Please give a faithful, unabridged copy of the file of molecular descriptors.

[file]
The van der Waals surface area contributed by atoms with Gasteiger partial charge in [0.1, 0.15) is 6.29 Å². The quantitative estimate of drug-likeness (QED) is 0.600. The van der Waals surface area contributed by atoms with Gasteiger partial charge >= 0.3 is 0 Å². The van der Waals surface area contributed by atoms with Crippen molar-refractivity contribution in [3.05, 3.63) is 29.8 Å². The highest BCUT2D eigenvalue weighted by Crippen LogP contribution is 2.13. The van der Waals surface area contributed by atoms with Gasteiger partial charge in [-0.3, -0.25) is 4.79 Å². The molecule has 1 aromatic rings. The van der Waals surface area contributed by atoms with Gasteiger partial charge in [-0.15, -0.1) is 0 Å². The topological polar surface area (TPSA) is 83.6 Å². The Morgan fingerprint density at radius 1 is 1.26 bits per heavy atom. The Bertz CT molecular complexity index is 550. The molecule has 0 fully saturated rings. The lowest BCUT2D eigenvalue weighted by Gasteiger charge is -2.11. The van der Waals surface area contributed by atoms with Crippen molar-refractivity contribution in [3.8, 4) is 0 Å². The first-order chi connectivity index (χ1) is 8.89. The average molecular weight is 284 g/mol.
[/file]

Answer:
The van der Waals surface area contributed by atoms with Gasteiger partial charge in [0.1, 0.15) is 6.29 Å². The quantitative estimate of drug-likeness (QED) is 0.600. The van der Waals surface area contributed by atoms with Gasteiger partial charge >= 0.3 is 0 Å². The van der Waals surface area contributed by atoms with Crippen molar-refractivity contribution in [3.05, 3.63) is 29.8 Å². The highest BCUT2D eigenvalue weighted by Crippen LogP contribution is 2.13. The van der Waals surface area contributed by atoms with Gasteiger partial charge in [-0.3, -0.25) is 4.79 Å². The molecule has 1 aromatic rings. The van der Waals surface area contributed by atoms with Gasteiger partial charge in [-0.15, -0.1) is 0 Å². The topological polar surface area (TPSA) is 83.6 Å². The Morgan fingerprint density at radius 1 is 1.26 bits per heavy atom. The Bertz CT molecular complexity index is 550. The molecule has 0 fully saturated rings. The lowest BCUT2D eigenvalue weighted by Gasteiger charge is -2.11. The van der Waals surface area contributed by atoms with Crippen molar-refractivity contribution in [3.8, 4) is 0 Å². The first-order chi connectivity index (χ1) is 8.89. The average molecular weight is 284 g/mol.